Creeping Charlie (Glechome hederacea) is a weed that is most often found taking over in moist, shady areas. I have received many questions asking how to rid one’s lawn of creeping Charlie. The best advice I can give you about this situation is to improve the quality of your grass through proper mowing, watering and fertilizing. A healthy lawn will quickly choke out an invasion of creeping Charlie. Reducing the amount of shade and moisture in the trouble spot will also help to control this weed.

Borax laundry detergent is sometimes used to kill creeping Charlie because the plant is especially sensitive to the active ingredient boron. But I don’t recommend this solution because boron does not break down in the soil over time and not only is it toxic to creeping Charlie but to other plants as well. When you add these two characteristics together you can see the potential to create an area in your garden where nothing will grow at all.

Top 5 Ways to Save Water this Summer

Once spring showers subside and the heat really sets in, gardeners are looking to save on their water bill and conserve. As a southerner, I’m no stranger to grass withering, plant killing and flower wilting heat. I’ve sweated my way through many a summer and tested different ways to keep my plants well-watered in the best and most efficient means possible. Here are my five top tips for ways to save water during the summer.

Tip 1: Timing

Water early in the morning or in the late afternoon. The best time to water is between 6 to 10 a.m. The worst time to water your lawn or garden is between 11 to 3 p.m. If watering in the early morning isn’t impossible, it is acceptable to water from 4 to 7 p.m. Don’t water during the night as this may invite fungus and mildew to grow. (This isn’t a concern if you live in an extremely arid environment, like the southwestern United States.)

A lawn only requires 1 1/2 inches of water per week to stay actively growing, so water only twice a week, maxim, and let the water soak deeply into the soil to encourage deeper root growth. Infrequent deep soaks are much better than frequent light waterings.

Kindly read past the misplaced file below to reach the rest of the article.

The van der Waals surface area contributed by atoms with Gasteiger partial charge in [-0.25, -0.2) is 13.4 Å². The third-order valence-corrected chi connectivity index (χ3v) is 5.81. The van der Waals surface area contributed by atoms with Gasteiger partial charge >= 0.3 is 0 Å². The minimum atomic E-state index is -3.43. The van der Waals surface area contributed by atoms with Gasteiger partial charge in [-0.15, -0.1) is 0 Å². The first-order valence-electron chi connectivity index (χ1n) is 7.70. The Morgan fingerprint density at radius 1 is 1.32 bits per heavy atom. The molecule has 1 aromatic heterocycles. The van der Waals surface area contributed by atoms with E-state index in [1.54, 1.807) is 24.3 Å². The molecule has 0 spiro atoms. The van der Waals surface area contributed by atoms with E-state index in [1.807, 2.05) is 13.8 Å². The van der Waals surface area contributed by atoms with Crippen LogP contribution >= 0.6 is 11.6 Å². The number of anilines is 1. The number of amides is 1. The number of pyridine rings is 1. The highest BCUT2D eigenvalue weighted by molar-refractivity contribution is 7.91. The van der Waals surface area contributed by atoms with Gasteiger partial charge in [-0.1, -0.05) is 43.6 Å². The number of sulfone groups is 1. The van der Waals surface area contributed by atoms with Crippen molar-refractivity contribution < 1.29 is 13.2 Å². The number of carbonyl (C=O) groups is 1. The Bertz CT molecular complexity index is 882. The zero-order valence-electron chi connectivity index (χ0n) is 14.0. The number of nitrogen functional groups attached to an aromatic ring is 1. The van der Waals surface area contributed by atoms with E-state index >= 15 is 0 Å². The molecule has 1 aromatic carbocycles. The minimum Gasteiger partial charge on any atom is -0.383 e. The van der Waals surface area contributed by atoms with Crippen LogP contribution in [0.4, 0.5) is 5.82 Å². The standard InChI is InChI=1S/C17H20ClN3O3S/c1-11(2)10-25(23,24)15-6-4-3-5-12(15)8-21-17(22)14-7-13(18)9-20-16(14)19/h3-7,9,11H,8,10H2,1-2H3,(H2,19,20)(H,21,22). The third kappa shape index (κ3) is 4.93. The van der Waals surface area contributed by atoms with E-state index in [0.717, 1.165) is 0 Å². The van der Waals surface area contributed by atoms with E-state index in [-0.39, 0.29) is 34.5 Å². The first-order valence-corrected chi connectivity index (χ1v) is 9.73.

Flexzilla Garden Hose

The Flexzilla Garden Hose is the only hose we use at Moss Mountain Farm. The lightweight, kink-free ZillaGreen™ hose will not kink under pressure. This hose has no memory, which means it will lie flat and coil easily. Lifetime warranty.

Tip 2: Landscape

Grow native plants. They are equipped to handle your region’s normal levels of rainfall. Or limit non-native plants to certain areas of the garden and group plants with similar water requirements together. That way, during the heat of summer, you’re not pushing (as much) against nature.

Tip 3: Install a rain barrel

Install a rain barrel. Rain barrels collect water runoff from the roof during the wet months for use in the lawn or garden later in the dry season. They’re low maintenance and easy to use. I’d like to see every home outfitted with one. As water becomes increasingly scarce in areas with overstressed aquifers, I believe more communities will increase the use of rain barrels.

Tip 4: Mulch

Form a barrier between the hot sun and the soil with a layer of mulch. It maximizes the effectiveness of your watering. You’ll be amazed at the profound difference in soil moisture it makes.

Tip 5: Grass

Let grass stand tall. Mow grass to a height of 2 to 3 inches. Taller grass shades the roots and soil surface, which helps reduce the amount of water that is lost to evaporation.

Apply these tips and see your garden thrive on less water this summer. Hopefully, you’ll be able to do your sweating in your rocking chair rather than over your water bill.

5 Ways to Conserve Water in the Garden